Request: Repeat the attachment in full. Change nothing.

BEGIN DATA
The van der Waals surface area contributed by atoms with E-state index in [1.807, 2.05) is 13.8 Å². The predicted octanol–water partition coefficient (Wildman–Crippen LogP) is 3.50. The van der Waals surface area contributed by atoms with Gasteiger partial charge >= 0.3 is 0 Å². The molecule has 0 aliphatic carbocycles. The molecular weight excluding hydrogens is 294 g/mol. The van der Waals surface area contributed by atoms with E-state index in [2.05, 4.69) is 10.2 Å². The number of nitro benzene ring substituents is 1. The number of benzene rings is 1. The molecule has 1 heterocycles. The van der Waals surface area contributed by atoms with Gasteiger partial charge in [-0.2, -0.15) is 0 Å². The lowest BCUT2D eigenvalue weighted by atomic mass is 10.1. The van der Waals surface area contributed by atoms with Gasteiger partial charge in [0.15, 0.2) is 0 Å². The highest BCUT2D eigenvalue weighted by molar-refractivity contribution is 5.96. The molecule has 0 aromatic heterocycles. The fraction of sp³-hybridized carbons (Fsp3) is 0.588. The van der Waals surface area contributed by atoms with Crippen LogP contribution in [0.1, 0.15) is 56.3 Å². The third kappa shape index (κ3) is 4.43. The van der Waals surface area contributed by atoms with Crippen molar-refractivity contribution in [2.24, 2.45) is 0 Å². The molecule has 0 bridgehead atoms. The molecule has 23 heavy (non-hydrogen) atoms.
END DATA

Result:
The van der Waals surface area contributed by atoms with E-state index in [1.807, 2.05) is 13.8 Å². The predicted octanol–water partition coefficient (Wildman–Crippen LogP) is 3.50. The van der Waals surface area contributed by atoms with Gasteiger partial charge >= 0.3 is 0 Å². The molecule has 0 aliphatic carbocycles. The molecular weight excluding hydrogens is 294 g/mol. The van der Waals surface area contributed by atoms with E-state index in [2.05, 4.69) is 10.2 Å². The number of nitro benzene ring substituents is 1. The number of benzene rings is 1. The molecule has 1 heterocycles. The van der Waals surface area contributed by atoms with Gasteiger partial charge in [-0.2, -0.15) is 0 Å². The lowest BCUT2D eigenvalue weighted by atomic mass is 10.1. The van der Waals surface area contributed by atoms with Gasteiger partial charge in [0.15, 0.2) is 0 Å². The highest BCUT2D eigenvalue weighted by molar-refractivity contribution is 5.96. The molecule has 0 aromatic heterocycles. The fraction of sp³-hybridized carbons (Fsp3) is 0.588. The van der Waals surface area contributed by atoms with Crippen LogP contribution in [0.1, 0.15) is 56.3 Å². The third kappa shape index (κ3) is 4.43. The van der Waals surface area contributed by atoms with Crippen molar-refractivity contribution in [2.24, 2.45) is 0 Å². The molecule has 0 bridgehead atoms. The molecule has 23 heavy (non-hydrogen) atoms.